Make Patterns with the New Pattern Tool in Photoshop 2021 - A Graphic Design for Lunch™ Class | Helen Bradley | Skillshare

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Make Patterns with the New Pattern Tool in Photoshop 2021 - A Graphic Design for Lunch™ Class

teacher avatar Helen Bradley, Graphic Design for Lunch™

Watch this class and thousands more

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Taught by industry leaders & working professionals
Topics include illustration, design, photography, and more

Watch this class and thousands more

Get unlimited access to every class
Taught by industry leaders & working professionals
Topics include illustration, design, photography, and more

Lessons in This Class

11 Lessons (53m)
    • 1. Make Patterns with the new Pattern Making tool in Photoshop 2021

      1:07
    • 2. Pt 1 What version of Photoshop do you need

      1:49
    • 3. Pt 2 Make Your First Pattern

      9:28
    • 4. Pt 3 Make a Pattern inside Pattern Preview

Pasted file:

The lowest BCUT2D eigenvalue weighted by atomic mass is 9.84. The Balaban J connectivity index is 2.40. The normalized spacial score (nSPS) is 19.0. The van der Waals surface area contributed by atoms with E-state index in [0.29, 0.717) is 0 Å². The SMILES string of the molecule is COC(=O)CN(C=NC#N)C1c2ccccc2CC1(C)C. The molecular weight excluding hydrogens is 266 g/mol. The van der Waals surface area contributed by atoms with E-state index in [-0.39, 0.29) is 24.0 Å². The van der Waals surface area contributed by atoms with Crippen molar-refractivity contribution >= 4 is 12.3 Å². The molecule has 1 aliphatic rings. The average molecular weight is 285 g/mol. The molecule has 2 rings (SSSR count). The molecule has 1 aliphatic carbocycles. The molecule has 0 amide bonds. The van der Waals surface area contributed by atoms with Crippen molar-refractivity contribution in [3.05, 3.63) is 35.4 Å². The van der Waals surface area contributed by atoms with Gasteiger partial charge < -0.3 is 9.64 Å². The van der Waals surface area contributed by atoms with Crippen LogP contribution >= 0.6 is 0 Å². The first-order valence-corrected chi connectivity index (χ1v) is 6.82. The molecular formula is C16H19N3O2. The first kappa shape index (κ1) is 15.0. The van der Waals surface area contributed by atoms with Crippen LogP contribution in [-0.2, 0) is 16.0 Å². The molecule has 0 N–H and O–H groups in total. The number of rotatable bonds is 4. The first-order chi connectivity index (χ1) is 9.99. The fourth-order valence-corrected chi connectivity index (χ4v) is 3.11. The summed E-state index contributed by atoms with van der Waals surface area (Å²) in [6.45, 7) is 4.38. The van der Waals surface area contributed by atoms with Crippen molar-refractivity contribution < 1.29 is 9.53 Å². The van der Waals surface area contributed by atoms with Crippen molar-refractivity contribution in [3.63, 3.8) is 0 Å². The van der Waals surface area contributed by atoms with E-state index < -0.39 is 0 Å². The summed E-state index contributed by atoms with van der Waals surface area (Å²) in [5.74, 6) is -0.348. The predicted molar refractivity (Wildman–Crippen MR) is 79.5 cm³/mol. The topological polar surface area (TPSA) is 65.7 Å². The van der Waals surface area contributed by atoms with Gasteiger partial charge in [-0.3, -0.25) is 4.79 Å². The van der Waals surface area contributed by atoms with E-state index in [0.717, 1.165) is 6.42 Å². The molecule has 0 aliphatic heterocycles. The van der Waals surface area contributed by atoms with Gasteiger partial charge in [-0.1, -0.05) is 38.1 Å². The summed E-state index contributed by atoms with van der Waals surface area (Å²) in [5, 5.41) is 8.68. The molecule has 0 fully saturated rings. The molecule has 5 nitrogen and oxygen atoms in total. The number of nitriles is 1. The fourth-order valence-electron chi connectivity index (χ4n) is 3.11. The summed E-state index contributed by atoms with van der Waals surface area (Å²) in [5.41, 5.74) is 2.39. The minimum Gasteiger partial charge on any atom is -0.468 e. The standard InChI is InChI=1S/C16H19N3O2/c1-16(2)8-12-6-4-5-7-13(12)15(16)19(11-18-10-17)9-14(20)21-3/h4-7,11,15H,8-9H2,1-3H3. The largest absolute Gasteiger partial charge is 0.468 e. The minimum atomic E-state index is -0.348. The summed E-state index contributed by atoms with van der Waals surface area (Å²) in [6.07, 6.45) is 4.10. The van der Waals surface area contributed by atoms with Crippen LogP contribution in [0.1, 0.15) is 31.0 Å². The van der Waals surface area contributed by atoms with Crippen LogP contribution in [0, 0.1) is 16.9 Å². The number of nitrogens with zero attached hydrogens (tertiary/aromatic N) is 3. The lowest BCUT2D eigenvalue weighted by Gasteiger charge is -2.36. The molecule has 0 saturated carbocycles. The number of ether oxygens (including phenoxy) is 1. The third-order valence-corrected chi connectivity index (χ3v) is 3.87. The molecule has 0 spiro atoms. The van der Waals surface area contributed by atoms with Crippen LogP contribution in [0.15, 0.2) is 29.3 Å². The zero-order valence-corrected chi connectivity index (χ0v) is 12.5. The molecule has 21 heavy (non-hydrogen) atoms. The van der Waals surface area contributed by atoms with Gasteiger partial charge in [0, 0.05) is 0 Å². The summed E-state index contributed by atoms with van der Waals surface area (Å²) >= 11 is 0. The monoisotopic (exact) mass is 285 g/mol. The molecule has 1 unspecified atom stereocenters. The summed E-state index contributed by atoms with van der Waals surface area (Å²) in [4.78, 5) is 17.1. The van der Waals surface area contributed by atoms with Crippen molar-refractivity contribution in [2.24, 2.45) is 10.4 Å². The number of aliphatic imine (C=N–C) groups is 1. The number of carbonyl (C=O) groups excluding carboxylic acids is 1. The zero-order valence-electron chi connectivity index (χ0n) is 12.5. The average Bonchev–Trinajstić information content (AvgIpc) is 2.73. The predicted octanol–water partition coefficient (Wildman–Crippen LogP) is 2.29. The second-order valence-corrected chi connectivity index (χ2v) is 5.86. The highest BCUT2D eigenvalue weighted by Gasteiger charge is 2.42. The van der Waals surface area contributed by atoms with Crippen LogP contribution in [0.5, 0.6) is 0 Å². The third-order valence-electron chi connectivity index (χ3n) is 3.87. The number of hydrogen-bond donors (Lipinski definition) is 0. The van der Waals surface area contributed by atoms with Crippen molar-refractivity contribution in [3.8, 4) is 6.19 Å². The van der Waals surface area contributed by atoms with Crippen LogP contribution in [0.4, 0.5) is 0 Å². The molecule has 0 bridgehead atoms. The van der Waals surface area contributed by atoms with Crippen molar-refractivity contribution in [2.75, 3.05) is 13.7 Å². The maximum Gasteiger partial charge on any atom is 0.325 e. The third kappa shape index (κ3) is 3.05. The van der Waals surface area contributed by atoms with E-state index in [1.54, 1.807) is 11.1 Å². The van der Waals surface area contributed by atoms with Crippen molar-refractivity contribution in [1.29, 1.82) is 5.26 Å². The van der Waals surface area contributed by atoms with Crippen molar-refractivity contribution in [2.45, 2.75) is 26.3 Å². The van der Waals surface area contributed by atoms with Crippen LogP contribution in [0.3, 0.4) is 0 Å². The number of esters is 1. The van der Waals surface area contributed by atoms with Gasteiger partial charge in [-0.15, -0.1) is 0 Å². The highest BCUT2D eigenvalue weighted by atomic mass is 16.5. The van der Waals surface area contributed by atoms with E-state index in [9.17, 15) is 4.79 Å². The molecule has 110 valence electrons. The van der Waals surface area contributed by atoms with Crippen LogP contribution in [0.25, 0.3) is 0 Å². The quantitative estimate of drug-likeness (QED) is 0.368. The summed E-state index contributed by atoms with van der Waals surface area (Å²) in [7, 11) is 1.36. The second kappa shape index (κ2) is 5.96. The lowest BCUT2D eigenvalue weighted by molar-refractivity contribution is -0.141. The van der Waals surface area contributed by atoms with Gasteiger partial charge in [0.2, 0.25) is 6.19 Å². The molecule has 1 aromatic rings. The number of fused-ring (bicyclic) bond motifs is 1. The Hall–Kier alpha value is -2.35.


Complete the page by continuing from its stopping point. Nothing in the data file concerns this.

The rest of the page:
7:16
    • 5. Pt 4 Using Shapes and Avoiding Fractures

      4:45
    • 6. Pt 5 Use external objects

      5:15
    • 7. Pt 6 Transparent Patterns and Color Changes

      4:28
    • 8. Pt 7 Filter Based Patterns

      9:17
    • 9. Pt 8 Save and Load Patterns

      3:28
    • 10. Pt 9 Save a Swatch for Spoonflower

      4:28
    • 11. Project and Wrap Up

      1:14
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About This Class

A new feature was added in Photoshop 2021 which makes it far easier to make patterns in Photoshop than ever before. While it is called the Pattern Preview the tool itself is so much more than a preview tool as you will see in this class. In these videos you will learn to use the Pattern Preview tool to make a range of patterns - you will learn how to ensure your pattern elements can be moved and rotated, you will learn to create textured patterns and more. As with all the Graphic Design for Lunch™ classes you will find plenty of additional tips and techniques that will be helpful when using Photoshop day to day. By the end of this class you will have made a number of patterns in Photoshop ready for use as scrapbook paper, for POS, Spoonflower and more.